Any one of you will set out virtually anywhere in the world with a small rectangle of blue, white, and gold, polyvinyl-chloride VISA card in your pocket with complete confidence that you will be transported, housed, fed, clothed, and entertained, with all the complex information the requires--currency conversions, language translations, and financial settlements--handled within seconds with complete privacy and 99.99 percent accuracy.

How can it be that you cannot provide anything remotely comparable if I walk down the hall or across the street between medical practitioners, hospitals, or laboratories, let alone have the temerity to become ill or involved in an accident in another town or country?

How can it be that you can understand and deal effectively with the most intricate, complex, systemic structure that trillions of years of evolution could create, a human body, yet remain in the dark ages when it comes to organizing yourselves into an effective, systemic structure for the benefit of those you purport to serve, even when doing so would serve your interests equally well?

How can it be that you tolerate rising rates of preventable medical error resulting in death or serious injury that would cause you to rise up in arms were it to happen in any other segment of society?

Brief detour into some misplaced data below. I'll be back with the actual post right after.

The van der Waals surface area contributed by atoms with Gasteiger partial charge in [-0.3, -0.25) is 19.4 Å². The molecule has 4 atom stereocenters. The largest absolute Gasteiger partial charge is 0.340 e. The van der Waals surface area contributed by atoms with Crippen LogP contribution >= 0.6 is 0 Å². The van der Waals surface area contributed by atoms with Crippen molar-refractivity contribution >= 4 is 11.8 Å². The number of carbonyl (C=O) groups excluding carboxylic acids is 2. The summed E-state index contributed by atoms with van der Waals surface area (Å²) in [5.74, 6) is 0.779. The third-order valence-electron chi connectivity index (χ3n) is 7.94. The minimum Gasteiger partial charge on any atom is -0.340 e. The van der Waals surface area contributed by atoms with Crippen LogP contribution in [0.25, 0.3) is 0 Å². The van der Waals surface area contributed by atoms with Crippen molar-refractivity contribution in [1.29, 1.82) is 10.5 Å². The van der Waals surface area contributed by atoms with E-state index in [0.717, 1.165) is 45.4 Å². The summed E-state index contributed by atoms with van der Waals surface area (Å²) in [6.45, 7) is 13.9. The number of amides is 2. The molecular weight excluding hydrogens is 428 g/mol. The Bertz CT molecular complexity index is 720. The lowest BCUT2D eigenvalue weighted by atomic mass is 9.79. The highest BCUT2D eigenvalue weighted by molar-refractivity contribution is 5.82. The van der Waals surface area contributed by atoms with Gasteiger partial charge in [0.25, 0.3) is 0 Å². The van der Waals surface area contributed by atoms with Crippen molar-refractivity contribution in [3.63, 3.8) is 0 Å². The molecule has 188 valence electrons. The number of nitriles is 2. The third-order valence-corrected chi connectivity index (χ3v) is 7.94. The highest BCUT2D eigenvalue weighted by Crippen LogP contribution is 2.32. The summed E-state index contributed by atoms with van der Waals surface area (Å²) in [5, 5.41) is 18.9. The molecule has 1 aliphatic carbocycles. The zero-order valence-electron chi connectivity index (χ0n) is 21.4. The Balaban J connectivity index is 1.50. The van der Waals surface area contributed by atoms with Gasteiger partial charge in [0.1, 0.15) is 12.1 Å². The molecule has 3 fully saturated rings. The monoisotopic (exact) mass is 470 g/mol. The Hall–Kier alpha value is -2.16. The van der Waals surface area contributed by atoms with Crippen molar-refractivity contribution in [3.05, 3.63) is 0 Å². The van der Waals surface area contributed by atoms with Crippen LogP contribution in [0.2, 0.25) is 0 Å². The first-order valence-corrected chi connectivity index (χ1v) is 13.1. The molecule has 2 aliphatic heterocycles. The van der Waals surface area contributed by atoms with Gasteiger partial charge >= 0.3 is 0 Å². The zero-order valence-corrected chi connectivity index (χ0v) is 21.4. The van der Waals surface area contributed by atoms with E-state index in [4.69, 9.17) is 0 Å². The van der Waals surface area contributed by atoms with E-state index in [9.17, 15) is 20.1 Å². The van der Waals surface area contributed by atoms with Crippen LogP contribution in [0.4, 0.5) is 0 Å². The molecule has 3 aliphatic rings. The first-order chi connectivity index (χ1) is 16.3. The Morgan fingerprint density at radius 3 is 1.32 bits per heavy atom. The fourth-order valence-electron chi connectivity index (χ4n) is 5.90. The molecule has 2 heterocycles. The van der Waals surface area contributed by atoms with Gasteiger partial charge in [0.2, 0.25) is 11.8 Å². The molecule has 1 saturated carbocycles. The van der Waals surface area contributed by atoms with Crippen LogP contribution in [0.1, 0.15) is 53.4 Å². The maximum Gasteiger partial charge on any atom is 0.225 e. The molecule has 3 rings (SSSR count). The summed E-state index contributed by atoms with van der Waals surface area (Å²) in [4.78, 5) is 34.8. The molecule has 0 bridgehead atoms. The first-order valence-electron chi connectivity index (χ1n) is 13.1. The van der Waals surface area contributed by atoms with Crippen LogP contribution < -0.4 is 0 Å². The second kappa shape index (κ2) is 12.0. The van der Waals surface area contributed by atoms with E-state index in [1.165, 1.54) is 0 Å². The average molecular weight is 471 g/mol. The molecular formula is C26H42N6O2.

I hope you will forgive me for raising such deeply troubling questions. They are not raised in criticism of you as an individual medical practitioner, your medical association, or even health care as a whole. Lord knows, you need no more of that! I raise them because of a powerful belief that deep within your seemingly intractable problems is an incredible opportunity; because embedded in your industry are values essential to a more liveable world; because you have the ability, resources, and training to swiftly deal with your organizational problem and create something extraordinary.

Have you the will to do it? Or more correctly, for I am a patient, have we the will to do it? Now that is a very different question. A question only you can answer, for if it is to happen, the leadership must come from within those who come forward to take the lead in such a new order of things.

Slightly adapted from "One From Many", chapter 19, by Dee Hock.